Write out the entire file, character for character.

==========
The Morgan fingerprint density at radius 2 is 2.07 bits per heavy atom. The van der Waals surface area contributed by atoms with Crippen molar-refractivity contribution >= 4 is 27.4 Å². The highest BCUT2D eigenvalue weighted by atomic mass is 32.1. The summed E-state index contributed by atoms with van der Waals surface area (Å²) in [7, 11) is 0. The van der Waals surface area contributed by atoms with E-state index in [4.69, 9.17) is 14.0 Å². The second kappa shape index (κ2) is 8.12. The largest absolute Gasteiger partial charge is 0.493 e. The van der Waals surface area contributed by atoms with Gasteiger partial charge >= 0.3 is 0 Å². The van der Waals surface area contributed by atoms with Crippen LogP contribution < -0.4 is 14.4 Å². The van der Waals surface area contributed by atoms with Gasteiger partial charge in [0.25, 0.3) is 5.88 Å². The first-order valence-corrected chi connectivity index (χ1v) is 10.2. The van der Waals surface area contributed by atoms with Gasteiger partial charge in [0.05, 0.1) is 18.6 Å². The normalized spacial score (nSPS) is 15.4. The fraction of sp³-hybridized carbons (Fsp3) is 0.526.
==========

The Morgan fingerprint density at radius 2 is 2.07 bits per heavy atom. The van der Waals surface area contributed by atoms with Crippen molar-refractivity contribution >= 4 is 27.4 Å². The highest BCUT2D eigenvalue weighted by atomic mass is 32.1. The summed E-state index contributed by atoms with van der Waals surface area (Å²) in [7, 11) is 0. The van der Waals surface area contributed by atoms with E-state index in [4.69, 9.17) is 14.0 Å². The second kappa shape index (κ2) is 8.12. The largest absolute Gasteiger partial charge is 0.493 e. The van der Waals surface area contributed by atoms with Gasteiger partial charge >= 0.3 is 0 Å². The van der Waals surface area contributed by atoms with Crippen LogP contribution < -0.4 is 14.4 Å². The van der Waals surface area contributed by atoms with Gasteiger partial charge in [0.25, 0.3) is 5.88 Å². The first-order valence-corrected chi connectivity index (χ1v) is 10.2. The van der Waals surface area contributed by atoms with Gasteiger partial charge in [0.05, 0.1) is 18.6 Å². The normalized spacial score (nSPS) is 15.4. The fraction of sp³-hybridized carbons (Fsp3) is 0.526.